Given the rising costs of ingredients and the demand for uniform bakery products, accurate dough dividing has never been more important, says Handtmann. So what are the main principles needed to achieve this?
Without help, dough dividing can be a laborious task and, due to today’s hectic lifestyles, bakeries and manufacturing facilities are busier than ever. As a business plans its equipment needs for the future, it is important to consider the benefits of owning a bakery machine that divides and rounds dough in consistently sized dough pieces and completes tasks in seconds rather than lengthy minutes. So, when considering purchasing dough dividers, bakers should conduct thorough research into all of their options.
The type of dough worked with is immaterial; the most important thing is accuracy when it comes to dividing, cutting and rounding. As such, seeking out and finding a dough divider that is the right fit is essential, as this piece of equipment plays an important role in determining the quality of products further down the manufacturing process. In the past, most dividers were restricted, being able to only produce a small range of products and requiring several machines. However, modern dough dividing systems are now more flexible, allowing them to handle a large range of products. Bakers should also take into consideration the ability of the divider to cope with both stiff and well-hydrated doughs without causing structural damage.
Bakery equipment manufacturers have responded to bakers’ requirements, with machines that offer greater flexibility and a more hygienic design that allows for easier cleaning and maintenance. Another important – and often overlooked – factor is the cost of ownership over time. Regular servicing is vital to prolong the longevity of the bakery equipment.
In the past, many dough dividers used oil, which can be costly and messy, with the usage also increasing when parts begin to wear out. However, modern dividers are now predominantly oil-free and provide very accurate dough scaling weights while eliminating expensive divider oil, reducing cleaning costs and allowing for reduced maintenance. Thanks to the oil-free portioning principle, the consumption of oil in bread production can be reduced significantly, which leads to cost savings and a qualitative improvement in the crumb structure, as holes caused by oil inclusions and deposits are thus reduced.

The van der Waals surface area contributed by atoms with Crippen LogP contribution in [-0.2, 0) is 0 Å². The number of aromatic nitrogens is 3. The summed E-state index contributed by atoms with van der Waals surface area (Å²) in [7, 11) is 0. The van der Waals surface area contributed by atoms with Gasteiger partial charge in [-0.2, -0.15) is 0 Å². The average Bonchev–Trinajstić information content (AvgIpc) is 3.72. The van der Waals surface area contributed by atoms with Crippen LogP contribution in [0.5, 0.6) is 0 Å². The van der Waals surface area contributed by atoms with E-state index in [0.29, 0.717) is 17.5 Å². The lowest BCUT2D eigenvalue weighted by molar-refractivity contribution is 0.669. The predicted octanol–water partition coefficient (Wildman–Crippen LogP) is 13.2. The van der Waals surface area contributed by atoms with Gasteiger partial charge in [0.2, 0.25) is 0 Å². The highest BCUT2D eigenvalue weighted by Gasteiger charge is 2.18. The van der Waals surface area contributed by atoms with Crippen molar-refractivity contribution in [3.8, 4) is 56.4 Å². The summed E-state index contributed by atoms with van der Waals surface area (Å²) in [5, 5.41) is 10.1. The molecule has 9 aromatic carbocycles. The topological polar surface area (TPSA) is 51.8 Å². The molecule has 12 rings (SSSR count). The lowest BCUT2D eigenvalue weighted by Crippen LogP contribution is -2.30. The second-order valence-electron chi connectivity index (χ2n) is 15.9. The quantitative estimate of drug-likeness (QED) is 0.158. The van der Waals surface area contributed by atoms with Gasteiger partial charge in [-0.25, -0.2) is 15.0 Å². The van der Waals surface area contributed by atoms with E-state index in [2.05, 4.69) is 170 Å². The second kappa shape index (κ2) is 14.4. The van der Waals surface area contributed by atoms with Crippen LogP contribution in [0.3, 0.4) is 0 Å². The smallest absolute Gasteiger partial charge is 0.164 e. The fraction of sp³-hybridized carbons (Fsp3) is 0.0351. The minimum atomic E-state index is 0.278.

Continuous portioning and dividing can be achieved via a rotary cutter with servo-driven blades.
Another important factor to consider is the scaling range capability and ease of product changeover. Inline checkweighers are becoming increasingly important, being able to automatically adjust the divider settings without manual intervention.
Handtmann’s dough dividing systems and portioning machines – the VF 600 B series and its latest VF 800 generation, with the Handtmann vane cell feed system as the outstanding technical feature – offer excellent product quality and weight accuracy. This makes for a vital economic edge when it comes to the use of expensive raw materials.
Product changes and dough deposits can be easily implemented in real time thanks to the piston-free function principle without conversion or dismantling by inputting the monitor control of the VF 800.
The systems have a modular design and are available with different performance levels to suit small-scale producers, as well as industrial bakeries. From single-lane to multi-lane production, the flexible systems can handle dough dividing, dosing, or forming, as well as separating in a single step when combined with auxiliary systems. Following a gentle and oil-free dough dividing principle these systems are suitable for modern bakeries with a wide variety of products, from forming wheat bread to tin bread, small baked goods, snacks or pastries
Finally, as well as being gentle and oil-free, Handtmann’s latest cutting unit, the SE442-1, comes with a conveyor belt for continuous dough dividing, offering a high degree of flexibility and maximum process reliability.
For more details on Handtmann’s dough-dividing capability, click here or see the video below: